...Dr. Rubio Sanchez
Dr. Kim Wilson Team # 5
The Pakistani Prunes
I began my preparation for this negotiation by reading the section in the textbook, The Pakistani Prunes, on page 498. Although this did not give me any additional information on the negotiation itself, it did make me aware of the main idea of this negotiation which was “work together in cooperation.” When I realized this negotiation was based on collaboration, I studied article 1.8, Implementing a Collaborative Strategy, more in depth. I took notes on points that I would be able to use during the negotiation. Then I made a list of possible questions that I could ask at the very start of the negotiation and the specific steps to a collaboration. I also used an article by Robert A. Steinberg called, The Game of Negotiation. From this article, I used the tactic of, “Identifying with others in similar circumstances.” With this tactic, I made sure to get the other parties’ story and listen to their whole side before jumping to conclusions.
1.8 (Implementing a Collaborative Strategy)
This article stated the steps to the collaborative strategy. I used this during the negation by following the steps to ensure that I was not rushing through the process or forgetting an important issue. During the “Generating Alternative Solutions” step of the negotiation, we “expanded the pie”, by both using the whole prune, and we also “bridged” by creating...
...large number of languages being spoken in Pakistan which comes from different communities as well as may also vary with the changing regions within the country and is also a mirror for the traditions of the people from different background whom are brought together under the flag of Islamic Republic of Pakistan.
The most common languages spoken in Pakistan are
The majority of Pakistanis belong to various Indo-Aryan-speaking groups, while large minorities are from various Iranian and Dardic language groups. In addition, small groups of language isolates such as Burusho and Dravidian Speakers like the Brahui people also live in the country. The major ethnic groups of Pakistan in numerical size include: Punjabis, Pashtuns, Sindhis, Saraikis, Muhajirs, Balochis, Hindkowans, Chitralis and other smaller groups.
The abaya and head scarf are articles of clothing that were brought in by Islam and followed by women in this region, however, a western trend on the loose in Pakistani society has almost eradicated that practice and only women belonging to highly conservative and orthodox families wear them. The national dress of Pakistan is Shalwar Kameez (everyculture.com), this type of dressing is the most common form of clothing in all of Pakistan and people from all ethnicities and creeds wear them, it is also the most commonly wore dress among women, in fact, this is the...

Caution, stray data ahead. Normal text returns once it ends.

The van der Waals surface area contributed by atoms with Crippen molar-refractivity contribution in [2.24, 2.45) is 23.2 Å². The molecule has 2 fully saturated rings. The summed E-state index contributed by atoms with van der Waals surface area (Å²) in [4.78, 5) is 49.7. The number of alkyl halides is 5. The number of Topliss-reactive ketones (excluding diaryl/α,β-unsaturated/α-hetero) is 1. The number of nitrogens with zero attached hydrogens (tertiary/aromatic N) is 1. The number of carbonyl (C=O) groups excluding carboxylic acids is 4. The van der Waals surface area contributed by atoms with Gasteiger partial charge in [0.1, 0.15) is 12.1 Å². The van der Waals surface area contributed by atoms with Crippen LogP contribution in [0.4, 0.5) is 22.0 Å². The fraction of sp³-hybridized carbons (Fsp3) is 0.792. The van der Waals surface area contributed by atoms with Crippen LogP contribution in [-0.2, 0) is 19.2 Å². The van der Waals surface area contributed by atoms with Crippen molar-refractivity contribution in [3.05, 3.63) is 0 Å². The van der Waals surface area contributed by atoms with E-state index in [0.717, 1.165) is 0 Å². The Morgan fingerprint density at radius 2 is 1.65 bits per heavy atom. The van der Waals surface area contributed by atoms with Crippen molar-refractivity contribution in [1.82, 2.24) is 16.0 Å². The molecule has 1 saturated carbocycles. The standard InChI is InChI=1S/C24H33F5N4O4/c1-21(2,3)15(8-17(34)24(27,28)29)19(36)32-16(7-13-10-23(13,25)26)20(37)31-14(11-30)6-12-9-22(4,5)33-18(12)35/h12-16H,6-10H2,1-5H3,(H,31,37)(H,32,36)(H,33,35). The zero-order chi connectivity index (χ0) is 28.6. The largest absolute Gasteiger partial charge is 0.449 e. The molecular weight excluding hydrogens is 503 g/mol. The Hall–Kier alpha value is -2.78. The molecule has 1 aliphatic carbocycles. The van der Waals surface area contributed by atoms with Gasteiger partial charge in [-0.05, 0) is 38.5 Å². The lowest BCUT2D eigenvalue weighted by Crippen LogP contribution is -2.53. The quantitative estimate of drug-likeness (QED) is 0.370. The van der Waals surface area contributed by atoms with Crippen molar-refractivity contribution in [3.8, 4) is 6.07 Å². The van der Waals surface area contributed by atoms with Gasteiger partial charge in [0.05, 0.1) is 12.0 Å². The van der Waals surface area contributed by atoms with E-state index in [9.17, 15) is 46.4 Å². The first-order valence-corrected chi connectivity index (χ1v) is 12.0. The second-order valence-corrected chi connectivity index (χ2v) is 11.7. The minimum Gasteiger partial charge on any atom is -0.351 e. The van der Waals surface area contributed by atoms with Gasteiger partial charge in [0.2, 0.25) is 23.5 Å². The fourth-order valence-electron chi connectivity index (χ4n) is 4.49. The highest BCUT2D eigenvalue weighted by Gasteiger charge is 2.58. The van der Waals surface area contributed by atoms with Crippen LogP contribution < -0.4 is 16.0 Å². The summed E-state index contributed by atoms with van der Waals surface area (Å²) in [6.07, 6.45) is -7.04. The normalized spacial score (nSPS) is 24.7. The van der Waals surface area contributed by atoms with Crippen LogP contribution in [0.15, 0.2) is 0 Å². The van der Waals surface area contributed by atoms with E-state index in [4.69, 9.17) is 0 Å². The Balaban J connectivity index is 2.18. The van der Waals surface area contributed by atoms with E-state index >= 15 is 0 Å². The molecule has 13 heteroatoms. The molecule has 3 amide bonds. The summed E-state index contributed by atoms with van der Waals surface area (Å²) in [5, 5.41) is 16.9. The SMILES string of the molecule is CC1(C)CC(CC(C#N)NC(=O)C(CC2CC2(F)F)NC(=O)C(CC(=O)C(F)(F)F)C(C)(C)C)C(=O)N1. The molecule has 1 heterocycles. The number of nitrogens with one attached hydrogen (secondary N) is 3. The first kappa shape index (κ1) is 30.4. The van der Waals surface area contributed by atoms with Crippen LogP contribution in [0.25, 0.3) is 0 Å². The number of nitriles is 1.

...Pakistan is a Muslim country and Islam is the official religion. Islam is the religion which is professed and practiced by the people of Pakistan. Pakistani culture can be called as "Mixed Culture". The majority of people in Pakistan are Muslims by birth and faith.
The society and culture of Pakistan comprises numerous diverse cultures and ethnic groups from the Punjabis and Sindhis in the east to the tribal cultures of the Baloch and Pashtun in the west and the ancient Dardic in the north. These Pakistani cultures have been greatly influenced by many of the surrounding countries' cultures, such as those of Turkish, Persian, Afghan, and Indians of South Asia, Central Asia and the Middle East.
Elements of Pakistani Culture Society:
1) Material Elements:
The Material elements of Pakistani Culture have changed rapidly and extensively. Modern Technology and Consumer goods have been adopted by all sections of the society .From Tea to Television or from Kentucky fried chicken to kidney transplant modern products have spread rapidly Pakistan’s Material culture is galloping ahead in line with global trends.
a) Pakistan and Technology Elements: The developing countries should adopt appropriate technology which is based upon the need for providing employment. It should be according to the stage of development and within the prevailing economic policy framework of the country.
Lake of Technological Advancement in...
...The Pakistani Floods of 2010
by The British Geographer
The Causes of the Flood
From its headwaters in the Himalayas of Tibet, the River Indus flows northwest through India before turning sharply south across Pakistan. It finally discharges into the Arabian Sea, a journey of some 3,200km (2,000 miles). The River Indus has an annual flood caused by tropical monsoon rainfall. It’s rich alluvium floodplain led to one of the cradles of civilization, 9000 years ago.